At work: Goldstein’s “staff” consists of nine students. “I can’t do anything without them,” he says. Six students are at every practice, along with Goldstein, who’s also responsible for selecting the music that blasts out of the loudspeakers surrounding the fields. Groh wants Tom Petty’s “I Won’t Back Down” played twice each practice, and “every once in a while he says, ‘Today is a Bruce Springsteen day,’ or something like that,” Goldstein says, “but otherwise it’s up to me.” Sure to be heard at least once at every practice is a certain band with local ties. “I’m a huge Dave Matthews fan,” Goldstein says. During the season, Goldstein also produces the “Luke Video” — a motivational film, with movie clips, music, football highlights, that’s shown to the team on Friday nights.
Back in the day: When he started at UVa, Goldstein says, many ACC schools still physically exchanged game tapes. “I used to drive down to the Hardee’s in Chatham,” he says. “That was the exchange point with the Carolina schools.” Before games against the Hokies, he’d meet a Virginia Tech representative at White’s Truck Stop off Exit 205 on Interstate 81. Now, however, schools exchange video over the Internet. That’s not the only way Goldstein’s job has changed. “Everything used to be tape-based,” he says. “If you shot 15 minutes of tape footage, you’d have to capture it into the computer system in 15 minutes of real time. Everything was real time. On an average day, we shoot 75 minutes of footage [from practice]. It used to take us real time two hours to get everything ready for the coaches. Now we shoot on hard-drive cards. Now it takes three minutes to get 15 minutes of footage into the system. By the time the coaches get off the field and shower, they can watch every bit of practice.”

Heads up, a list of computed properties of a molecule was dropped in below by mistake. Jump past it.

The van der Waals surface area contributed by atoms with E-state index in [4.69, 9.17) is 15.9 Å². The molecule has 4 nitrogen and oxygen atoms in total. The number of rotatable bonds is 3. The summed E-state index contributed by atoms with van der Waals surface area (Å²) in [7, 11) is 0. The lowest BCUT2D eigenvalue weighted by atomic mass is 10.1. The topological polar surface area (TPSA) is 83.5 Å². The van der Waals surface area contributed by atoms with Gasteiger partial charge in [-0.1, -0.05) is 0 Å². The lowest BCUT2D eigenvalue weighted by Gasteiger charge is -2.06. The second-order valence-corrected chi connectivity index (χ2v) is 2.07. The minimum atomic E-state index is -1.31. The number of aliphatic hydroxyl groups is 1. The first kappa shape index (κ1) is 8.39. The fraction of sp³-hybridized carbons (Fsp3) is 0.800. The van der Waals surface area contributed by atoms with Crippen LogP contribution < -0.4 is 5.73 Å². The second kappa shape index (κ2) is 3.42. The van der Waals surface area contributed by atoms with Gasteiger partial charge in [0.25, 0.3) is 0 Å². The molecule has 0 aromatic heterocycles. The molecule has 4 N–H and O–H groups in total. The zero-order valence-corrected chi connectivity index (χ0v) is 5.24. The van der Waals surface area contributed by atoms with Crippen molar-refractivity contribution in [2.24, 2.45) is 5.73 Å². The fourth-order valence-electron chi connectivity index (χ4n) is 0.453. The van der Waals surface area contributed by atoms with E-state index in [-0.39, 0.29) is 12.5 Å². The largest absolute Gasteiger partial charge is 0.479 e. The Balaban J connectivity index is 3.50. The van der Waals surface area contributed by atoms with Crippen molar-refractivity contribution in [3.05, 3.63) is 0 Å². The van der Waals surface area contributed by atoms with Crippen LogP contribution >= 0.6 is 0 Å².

In the library: All practices and games are saved on a hard drive, Goldstein says. Each play from practice is labeled on the screen with the personnel group, play call, defensive scheme, etc. Each play from a game includes “another 15 things,” Goldstein says, including score and down and distance. That information allows coaches to search for specific game situations.
Game day: When the ‘Hoos play at Scott Stadium, Goldstein sets up high on the west side (above the press box) around the 50-yard line. A student shoots from the ‘Hoo Vision videoboard tower. At the end of the third quarter, a police car drives some of Goldstein’s student assistants back to the McCue Center, where they begin editing the video. At game’s end, to beat traffic, he pedals his bicycle back to the McCue. “I’ve just found it’s the easiest way, and it’s fun,” Goldstein says. “Students drive my car with all the gear in it.”
Living the dream: Goldstein, who’s president of the College Sports Video Association, likes being able to work in sweats and a T-shirt and spending a few hours outside every day during the season. That’s not all. “I love being around the players and my students, because I feel it keeps me young,” Goldstein, 37, says. “I’m not gonna say hip, but it keeps me in the flow of things.” His children know the players, too, and enjoy spending time at practice and at UVa sporting events. Over the years, Goldstein has formed close friendships with many players, Chris Long, Marquis Weeks, Ryan Sawyer, Jon Copper and Clint Sintim among them. So, which former Cavalier studied the most film? “I’d probably say Copper,” Goldstein says. “He was in every single night after practice, eating dinner and watching film.”
— Jeff White